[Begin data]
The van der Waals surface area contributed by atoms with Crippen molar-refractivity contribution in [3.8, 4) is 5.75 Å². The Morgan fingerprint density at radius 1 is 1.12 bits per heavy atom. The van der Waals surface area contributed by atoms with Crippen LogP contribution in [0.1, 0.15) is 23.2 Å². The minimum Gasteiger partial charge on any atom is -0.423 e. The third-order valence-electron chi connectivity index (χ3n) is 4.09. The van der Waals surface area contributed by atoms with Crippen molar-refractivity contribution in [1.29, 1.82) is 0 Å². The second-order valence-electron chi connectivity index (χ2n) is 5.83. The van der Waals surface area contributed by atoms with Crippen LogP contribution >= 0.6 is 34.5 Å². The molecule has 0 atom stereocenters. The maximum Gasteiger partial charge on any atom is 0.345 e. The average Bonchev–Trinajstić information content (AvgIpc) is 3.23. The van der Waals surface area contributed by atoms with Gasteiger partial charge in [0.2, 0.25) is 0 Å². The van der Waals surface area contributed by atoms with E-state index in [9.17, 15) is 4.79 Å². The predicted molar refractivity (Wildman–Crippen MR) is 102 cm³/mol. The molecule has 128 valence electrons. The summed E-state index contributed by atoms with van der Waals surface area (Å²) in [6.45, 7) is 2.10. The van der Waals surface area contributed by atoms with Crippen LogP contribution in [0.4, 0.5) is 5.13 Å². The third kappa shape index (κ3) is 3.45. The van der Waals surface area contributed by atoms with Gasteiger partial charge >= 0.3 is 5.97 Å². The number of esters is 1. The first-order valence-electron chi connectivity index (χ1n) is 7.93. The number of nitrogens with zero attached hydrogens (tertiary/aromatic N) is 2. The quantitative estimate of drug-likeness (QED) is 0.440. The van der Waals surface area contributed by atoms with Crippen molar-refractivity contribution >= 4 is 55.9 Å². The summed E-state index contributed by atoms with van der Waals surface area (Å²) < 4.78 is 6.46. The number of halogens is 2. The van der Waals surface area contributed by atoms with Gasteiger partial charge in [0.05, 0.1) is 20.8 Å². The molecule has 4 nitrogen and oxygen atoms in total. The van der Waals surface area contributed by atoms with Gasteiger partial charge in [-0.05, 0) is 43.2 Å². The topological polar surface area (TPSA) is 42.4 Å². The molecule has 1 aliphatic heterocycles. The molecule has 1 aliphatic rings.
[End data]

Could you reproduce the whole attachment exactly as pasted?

The van der Waals surface area contributed by atoms with Crippen molar-refractivity contribution in [3.8, 4) is 5.75 Å². The Morgan fingerprint density at radius 1 is 1.12 bits per heavy atom. The van der Waals surface area contributed by atoms with Crippen LogP contribution in [0.1, 0.15) is 23.2 Å². The minimum Gasteiger partial charge on any atom is -0.423 e. The third-order valence-electron chi connectivity index (χ3n) is 4.09. The van der Waals surface area contributed by atoms with Crippen molar-refractivity contribution in [1.29, 1.82) is 0 Å². The second-order valence-electron chi connectivity index (χ2n) is 5.83. The van der Waals surface area contributed by atoms with Crippen LogP contribution >= 0.6 is 34.5 Å². The molecule has 0 atom stereocenters. The maximum Gasteiger partial charge on any atom is 0.345 e. The average Bonchev–Trinajstić information content (AvgIpc) is 3.23. The van der Waals surface area contributed by atoms with Gasteiger partial charge in [0.2, 0.25) is 0 Å². The van der Waals surface area contributed by atoms with E-state index in [9.17, 15) is 4.79 Å². The predicted molar refractivity (Wildman–Crippen MR) is 102 cm³/mol. The molecule has 128 valence electrons. The summed E-state index contributed by atoms with van der Waals surface area (Å²) in [6.45, 7) is 2.10. The van der Waals surface area contributed by atoms with Crippen LogP contribution in [0.4, 0.5) is 5.13 Å². The third kappa shape index (κ3) is 3.45. The van der Waals surface area contributed by atoms with Gasteiger partial charge >= 0.3 is 5.97 Å². The number of esters is 1. The first-order valence-electron chi connectivity index (χ1n) is 7.93. The number of nitrogens with zero attached hydrogens (tertiary/aromatic N) is 2. The quantitative estimate of drug-likeness (QED) is 0.440. The van der Waals surface area contributed by atoms with Crippen molar-refractivity contribution >= 4 is 55.9 Å². The summed E-state index contributed by atoms with van der Waals surface area (Å²) < 4.78 is 6.46. The number of halogens is 2. The van der Waals surface area contributed by atoms with Gasteiger partial charge in [0.05, 0.1) is 20.8 Å². The molecule has 4 nitrogen and oxygen atoms in total. The van der Waals surface area contributed by atoms with Gasteiger partial charge in [-0.05, 0) is 43.2 Å². The topological polar surface area (TPSA) is 42.4 Å². The molecule has 1 aliphatic heterocycles. The molecule has 1 aliphatic rings.